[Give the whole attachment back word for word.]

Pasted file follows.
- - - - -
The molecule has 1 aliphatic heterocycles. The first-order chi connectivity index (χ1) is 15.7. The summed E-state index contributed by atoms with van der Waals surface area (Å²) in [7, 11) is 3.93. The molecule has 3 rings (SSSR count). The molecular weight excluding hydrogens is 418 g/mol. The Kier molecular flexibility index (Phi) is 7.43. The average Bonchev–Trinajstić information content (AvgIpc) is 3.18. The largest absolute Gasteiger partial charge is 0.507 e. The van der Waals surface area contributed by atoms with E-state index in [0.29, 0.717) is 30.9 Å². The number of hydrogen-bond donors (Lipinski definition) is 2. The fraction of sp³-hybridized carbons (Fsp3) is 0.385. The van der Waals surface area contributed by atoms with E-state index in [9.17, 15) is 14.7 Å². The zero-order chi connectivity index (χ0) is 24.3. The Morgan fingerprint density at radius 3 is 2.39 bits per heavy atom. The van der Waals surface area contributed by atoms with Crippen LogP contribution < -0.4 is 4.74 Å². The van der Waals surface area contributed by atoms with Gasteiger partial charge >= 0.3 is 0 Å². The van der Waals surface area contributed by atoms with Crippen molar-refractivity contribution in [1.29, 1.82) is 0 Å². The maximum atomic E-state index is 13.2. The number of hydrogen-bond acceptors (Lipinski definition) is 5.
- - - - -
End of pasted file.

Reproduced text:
The molecule has 1 aliphatic heterocycles. The first-order chi connectivity index (χ1) is 15.7. The summed E-state index contributed by atoms with van der Waals surface area (Å²) in [7, 11) is 3.93. The molecule has 3 rings (SSSR count). The molecular weight excluding hydrogens is 418 g/mol. The Kier molecular flexibility index (Phi) is 7.43. The average Bonchev–Trinajstić information content (AvgIpc) is 3.18. The largest absolute Gasteiger partial charge is 0.507 e. The van der Waals surface area contributed by atoms with E-state index in [0.29, 0.717) is 30.9 Å². The number of hydrogen-bond donors (Lipinski definition) is 2. The fraction of sp³-hybridized carbons (Fsp3) is 0.385. The van der Waals surface area contributed by atoms with E-state index in [9.17, 15) is 14.7 Å². The zero-order chi connectivity index (χ0) is 24.3. The Morgan fingerprint density at radius 3 is 2.39 bits per heavy atom. The van der Waals surface area contributed by atoms with Crippen LogP contribution < -0.4 is 4.74 Å². The van der Waals surface area contributed by atoms with Gasteiger partial charge >= 0.3 is 0 Å². The van der Waals surface area contributed by atoms with Crippen molar-refractivity contribution in [1.29, 1.82) is 0 Å². The maximum atomic E-state index is 13.2. The number of hydrogen-bond acceptors (Lipinski definition) is 5.